iRobot investors may receive additional information about the case by clicking the link "Submit Your Information" above.
iRobot is a global consumer robot company that designs and builds robots to assist with household tasks and has sold more than 25 million robots worldwide. iRobot’s most popular product line is its autonomous robotic vacuum cleaners, which iRobot first introduced with the Roomba Vacuuming Robot in 2002. iRobot’s products, including the Roomba line, purport to feature proprietary technologies and advanced concepts in cleaning, mapping, and navigation.
The Class Period commences on November 21, 2016, when iRobot announced it would acquire the iRobot-related distribution business of privately-held, Tokyo-based Sales on Demand Corporation. In a press release that day, iRobot said the acquisition would “better enable iRobot to maintain its leadership position and accelerate the growth of its business in Japan through direct control of pre- and post-sales market activities including sales, marketing, branding, channel relationships and customer service.”
On April 23, 2019, after the close of trading, iRobot surprised the market when it announced that quarterly revenues were below analyst expectations and also revealed surging inventory levels. Specifically, iRobot reported days in inventory (“DII”) of 140 for the three months ended March 30, 2019, compared to DII of 101 for the three months ended March 31, 2018. Inventory also rose to $181 million as of March 30, 2019, up from $112 million in April 2018. Following this news, iRobot’s stock price fell from $130.57 per share on April 23, 2019, to $100.42 per share on April 24, 2019, a decline of over 23% in one trading day.
On July 23, 2019, after the close of trading, iRobot cut its full-year earnings forecast. Specifically, fiscal year 2019 revenue guidance was lowered from a range between $1.28 billion and $1.31 billion, to a range between $1.2 billion and $1.25 billion, and earnings per share guidance was lowered from a range between $3.15 and $3.40 to a range between $2.40 and $3.15. Following this news, iRobot’s stock price fell from $89.63 per share on July 23, 2019, to $74.51 per share on July 24, 2019, a decline of nearly 17% in one trading day.
On October 22, 2019, after the close of trading, iRobot issued a press release reporting third quarter 2019 financial results. iRobot cut the high end of its revenue expectations for the year, from $1.25 billion to $1.21 billion, and said it rolled back price increases after a “suboptimal” customer response. iRobot reported increased inventory levels once again, with third quarter 2019 ending inventory of $248 million or 149 DII compared to the $161 million or 113 DII a year prior. Following this news, iRobot’s stock price fell from $54.03 per share on October 22, 2019, to $49.06 per share on October 23, 2019, a decline of over 9% in one trading day.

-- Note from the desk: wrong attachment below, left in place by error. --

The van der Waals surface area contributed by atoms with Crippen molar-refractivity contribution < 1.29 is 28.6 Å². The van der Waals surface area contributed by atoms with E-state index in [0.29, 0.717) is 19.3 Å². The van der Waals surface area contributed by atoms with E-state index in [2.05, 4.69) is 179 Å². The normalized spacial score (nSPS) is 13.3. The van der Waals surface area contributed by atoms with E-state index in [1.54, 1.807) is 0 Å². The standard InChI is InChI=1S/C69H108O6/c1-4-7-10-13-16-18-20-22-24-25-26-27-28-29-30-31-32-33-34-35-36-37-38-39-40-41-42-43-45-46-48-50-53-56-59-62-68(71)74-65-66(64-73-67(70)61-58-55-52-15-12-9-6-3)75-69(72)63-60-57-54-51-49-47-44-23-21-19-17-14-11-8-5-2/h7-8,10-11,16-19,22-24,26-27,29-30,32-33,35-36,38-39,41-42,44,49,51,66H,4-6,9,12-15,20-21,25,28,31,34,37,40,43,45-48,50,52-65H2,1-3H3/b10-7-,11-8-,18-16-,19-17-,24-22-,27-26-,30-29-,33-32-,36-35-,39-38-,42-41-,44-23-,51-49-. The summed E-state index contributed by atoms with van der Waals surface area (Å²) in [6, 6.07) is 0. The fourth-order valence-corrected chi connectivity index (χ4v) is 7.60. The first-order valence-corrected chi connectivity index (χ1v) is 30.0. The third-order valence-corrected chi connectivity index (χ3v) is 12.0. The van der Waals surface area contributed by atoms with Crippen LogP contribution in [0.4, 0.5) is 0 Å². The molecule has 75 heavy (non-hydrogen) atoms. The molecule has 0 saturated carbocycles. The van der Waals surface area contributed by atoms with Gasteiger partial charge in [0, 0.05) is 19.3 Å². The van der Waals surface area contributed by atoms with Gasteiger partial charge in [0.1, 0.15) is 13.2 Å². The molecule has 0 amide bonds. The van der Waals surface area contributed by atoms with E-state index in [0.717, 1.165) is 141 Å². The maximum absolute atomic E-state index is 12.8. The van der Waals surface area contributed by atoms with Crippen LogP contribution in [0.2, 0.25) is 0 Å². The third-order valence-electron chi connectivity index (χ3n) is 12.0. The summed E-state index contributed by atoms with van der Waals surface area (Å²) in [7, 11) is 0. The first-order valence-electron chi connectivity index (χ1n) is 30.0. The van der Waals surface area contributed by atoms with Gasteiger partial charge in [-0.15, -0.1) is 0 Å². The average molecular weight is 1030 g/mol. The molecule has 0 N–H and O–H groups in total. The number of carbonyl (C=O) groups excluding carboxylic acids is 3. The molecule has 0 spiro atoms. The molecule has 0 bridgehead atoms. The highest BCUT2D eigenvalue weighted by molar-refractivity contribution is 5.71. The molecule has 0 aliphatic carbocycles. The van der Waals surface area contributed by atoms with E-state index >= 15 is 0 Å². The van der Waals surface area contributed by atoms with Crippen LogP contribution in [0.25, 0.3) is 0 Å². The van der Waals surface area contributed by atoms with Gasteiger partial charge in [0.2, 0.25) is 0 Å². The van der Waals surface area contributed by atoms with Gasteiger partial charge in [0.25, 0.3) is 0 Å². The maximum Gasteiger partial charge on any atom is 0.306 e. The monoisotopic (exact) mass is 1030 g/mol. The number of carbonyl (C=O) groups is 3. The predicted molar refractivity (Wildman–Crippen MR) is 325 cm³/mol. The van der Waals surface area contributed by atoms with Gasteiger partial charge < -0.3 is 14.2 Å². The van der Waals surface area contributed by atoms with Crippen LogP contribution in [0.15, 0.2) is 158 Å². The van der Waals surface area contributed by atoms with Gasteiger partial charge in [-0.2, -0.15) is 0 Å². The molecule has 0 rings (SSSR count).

The complaint alleges that, throughout the Class Period, iRobot reported explosive, double-digit revenue growth, which it attributed to increasing demand for its Roomba products, expanded gross margin due to distributor acquisitions, greater brand awareness and technological innovation. In reality, iRobot was engaging in channel-stuffing in order to inflate its sales and revenues figures, and had acquired two of its largest distributors in order to facilitate and conceal this deceptive practice. As a result of these misrepresentations, iRobot shares traded at artificially inflated prices throughout the Class Period.
If you are a member of the class described above, you may no later than December 23, 2019 move the Court to serve as lead plaintiff of the class, if you so choose.
A lead plaintiff is a representative party that acts on behalf of other class members in directing the litigation. In order to be appointed lead plaintiff, the Court must determine that the class member’s claim is typical of the claims of other class members, and that the class member will adequately represent the class. Your ability to share in any recovery is not, however, affected by the decision whether or not to serve as a lead plaintiff. Returning the attached form or communicating with any counsel is not necessary to participate or share in any recovery achieved in this case. Any member of the purported class may move the court to serve as a lead plaintiff through counsel of his/her choice, or may choose to do nothing and remain an inactive class member.
Kessler Topaz Meltzer & Check, LLP has filed a complaint in this matter (see “View Complaint” above to read full complaint). If you wish to discuss this action or have any questions concerning this notice or your rights or interests with respect to these matters, please contact Kessler Topaz Meltzer & Check, LLP toll free at 1-844-887-9500 or 1-610-667-7706, or via e-mail at firstname.lastname@example.org. If you would like additional information about the suit, please click on the link "Submit Your Information" above and fill out the form as promptly as possible.
Kessler Topaz Meltzer & Check, LLP
James Maro, Esq. or Adrienne Bell, Esq.
280 King of Prussia Road
Radnor, PA 19087
1-844-887-9500 (toll free) or 1-610-667-7706
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